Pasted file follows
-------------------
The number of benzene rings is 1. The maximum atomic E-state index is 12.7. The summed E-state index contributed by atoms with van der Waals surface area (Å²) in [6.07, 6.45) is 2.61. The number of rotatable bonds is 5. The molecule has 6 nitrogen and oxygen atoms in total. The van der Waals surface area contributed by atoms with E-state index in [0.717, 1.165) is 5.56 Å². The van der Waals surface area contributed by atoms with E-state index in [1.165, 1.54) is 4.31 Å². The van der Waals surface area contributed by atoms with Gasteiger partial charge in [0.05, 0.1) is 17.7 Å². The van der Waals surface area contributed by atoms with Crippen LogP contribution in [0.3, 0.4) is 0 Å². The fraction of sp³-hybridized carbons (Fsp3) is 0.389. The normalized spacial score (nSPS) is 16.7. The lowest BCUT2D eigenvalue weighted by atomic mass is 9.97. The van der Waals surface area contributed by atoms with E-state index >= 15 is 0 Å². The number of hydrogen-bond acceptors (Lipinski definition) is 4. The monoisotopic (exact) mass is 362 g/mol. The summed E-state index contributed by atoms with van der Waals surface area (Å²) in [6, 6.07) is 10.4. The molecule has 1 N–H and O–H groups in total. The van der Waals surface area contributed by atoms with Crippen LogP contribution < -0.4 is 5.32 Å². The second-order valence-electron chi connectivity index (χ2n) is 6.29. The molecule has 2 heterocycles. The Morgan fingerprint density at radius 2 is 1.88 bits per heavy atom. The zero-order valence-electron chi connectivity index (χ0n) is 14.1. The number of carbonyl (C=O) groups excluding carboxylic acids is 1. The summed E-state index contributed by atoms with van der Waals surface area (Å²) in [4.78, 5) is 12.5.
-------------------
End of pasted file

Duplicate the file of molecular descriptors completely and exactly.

The number of benzene rings is 1. The maximum atomic E-state index is 12.7. The summed E-state index contributed by atoms with van der Waals surface area (Å²) in [6.07, 6.45) is 2.61. The number of rotatable bonds is 5. The molecule has 6 nitrogen and oxygen atoms in total. The van der Waals surface area contributed by atoms with E-state index in [0.717, 1.165) is 5.56 Å². The van der Waals surface area contributed by atoms with E-state index in [1.165, 1.54) is 4.31 Å². The van der Waals surface area contributed by atoms with Gasteiger partial charge in [0.05, 0.1) is 17.7 Å². The van der Waals surface area contributed by atoms with Crippen LogP contribution in [0.3, 0.4) is 0 Å². The fraction of sp³-hybridized carbons (Fsp3) is 0.389. The normalized spacial score (nSPS) is 16.7. The lowest BCUT2D eigenvalue weighted by atomic mass is 9.97. The van der Waals surface area contributed by atoms with E-state index >= 15 is 0 Å². The number of hydrogen-bond acceptors (Lipinski definition) is 4. The monoisotopic (exact) mass is 362 g/mol. The summed E-state index contributed by atoms with van der Waals surface area (Å²) in [6, 6.07) is 10.4. The molecule has 1 N–H and O–H groups in total. The van der Waals surface area contributed by atoms with Crippen LogP contribution < -0.4 is 5.32 Å². The second-order valence-electron chi connectivity index (χ2n) is 6.29. The molecule has 2 heterocycles. The Morgan fingerprint density at radius 2 is 1.88 bits per heavy atom. The zero-order valence-electron chi connectivity index (χ0n) is 14.1. The number of carbonyl (C=O) groups excluding carboxylic acids is 1. The summed E-state index contributed by atoms with van der Waals surface area (Å²) in [4.78, 5) is 12.5.